NAIROBI – Kenyan banks are seeking to diversify their revenue streams amid interest rate caps which have negatively impacted funded income for banks, economic analysts said on Monday.
Nairobi-based investment firm Cytonn said that banks are exploring different avenues of revenue generation such as bancassurance in a bid to increase non-funded income.
“Banks will put more emphasis on alternative revenue streams to boost their Non-Funded Income and adopt an efficient operating model through alternative banking channels and digitization in order to remain profitable under the tough operating environment,” Maurice Oduor, Cytonn’s Investments Manager, said during the release of the Cytonn 2017 Banking Sector Report.
The report , themed “Diversification and efficiency key to growth amidst tighter regulation”, analyzed the results of the listed banks using their full-year 2017 audited results so as to determine which banks are the most attractive and stable for investment from a franchise value and from a future growth opportunity perspective.
Oduor noted that there are currently 40 commercial banks and eight representative offices of foreign banks in the country.
He added that the report looked at four key focus areas, which are regulation, diversification, efficiency and asset quality.
He noted that with a tighter regulated environment following the capping of interest rates and adoption of International Financial Reporting Standards 9 (IFRS 9), diversification and efficiency will prove to be the key growth drivers in the banking sector, coupled with prudence in the wake of deteriorating asset quality.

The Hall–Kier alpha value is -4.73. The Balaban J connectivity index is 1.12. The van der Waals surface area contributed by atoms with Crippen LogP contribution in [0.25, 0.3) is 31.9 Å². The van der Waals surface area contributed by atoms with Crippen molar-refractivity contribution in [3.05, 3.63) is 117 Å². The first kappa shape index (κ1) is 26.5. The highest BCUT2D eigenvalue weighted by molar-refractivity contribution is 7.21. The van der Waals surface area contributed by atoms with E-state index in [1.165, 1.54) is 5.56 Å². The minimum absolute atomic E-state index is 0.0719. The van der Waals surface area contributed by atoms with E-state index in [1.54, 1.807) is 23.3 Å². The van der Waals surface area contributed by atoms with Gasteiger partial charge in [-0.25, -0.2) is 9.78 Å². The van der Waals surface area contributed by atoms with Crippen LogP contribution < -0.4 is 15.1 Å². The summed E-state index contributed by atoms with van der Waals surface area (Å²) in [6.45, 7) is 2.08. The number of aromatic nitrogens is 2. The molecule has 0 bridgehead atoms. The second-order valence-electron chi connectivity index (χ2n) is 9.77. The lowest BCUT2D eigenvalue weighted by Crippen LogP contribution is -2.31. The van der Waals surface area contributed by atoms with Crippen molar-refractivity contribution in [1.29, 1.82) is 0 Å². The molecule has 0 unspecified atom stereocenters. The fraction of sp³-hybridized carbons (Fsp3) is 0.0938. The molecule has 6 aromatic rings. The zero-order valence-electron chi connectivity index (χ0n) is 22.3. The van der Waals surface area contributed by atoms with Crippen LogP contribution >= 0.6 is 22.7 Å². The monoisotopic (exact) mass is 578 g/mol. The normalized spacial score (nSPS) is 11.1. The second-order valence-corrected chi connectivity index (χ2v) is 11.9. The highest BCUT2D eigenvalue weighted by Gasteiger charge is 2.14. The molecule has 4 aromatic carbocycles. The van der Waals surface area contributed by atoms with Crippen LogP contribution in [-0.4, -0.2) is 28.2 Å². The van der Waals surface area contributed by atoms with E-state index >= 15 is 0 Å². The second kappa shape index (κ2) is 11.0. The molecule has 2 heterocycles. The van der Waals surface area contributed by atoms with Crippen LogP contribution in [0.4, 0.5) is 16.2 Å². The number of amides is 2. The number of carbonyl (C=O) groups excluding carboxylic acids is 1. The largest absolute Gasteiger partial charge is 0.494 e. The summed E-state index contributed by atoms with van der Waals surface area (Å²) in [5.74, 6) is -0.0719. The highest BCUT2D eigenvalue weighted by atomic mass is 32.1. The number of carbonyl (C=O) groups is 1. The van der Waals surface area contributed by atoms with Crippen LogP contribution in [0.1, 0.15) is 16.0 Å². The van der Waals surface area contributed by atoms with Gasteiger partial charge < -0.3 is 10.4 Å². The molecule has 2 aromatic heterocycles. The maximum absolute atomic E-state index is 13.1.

“We expect the relatively challenging operating environment for the banking sector to persist in 2018, especially with the coming into effect of IFRS 9, which takes a forward-looking approach to credit assessment,” said Caleb Mugendi, Investment Analyst at Cytonn Investments.
Mugendi said the Central Bank of Kenya has stated that banks will have to take a full hit in the provisions for loans issued from 2019 onwards, which will likely reduce capital positions for banks with poor asset quality, forcing them to raise capital in the near future.
“With the deteriorating asset quality, evidenced by the rising non-performing loans, we expect banks to be more prudent in loan disbursement in order to address the concerns around asset quality and enhance cost rationalization measures, in a bid to protect their profitability,” added Mugendi.
He noted that the banking sector is also going through consolidation as heightened by merger and acquisition activities in the past four years.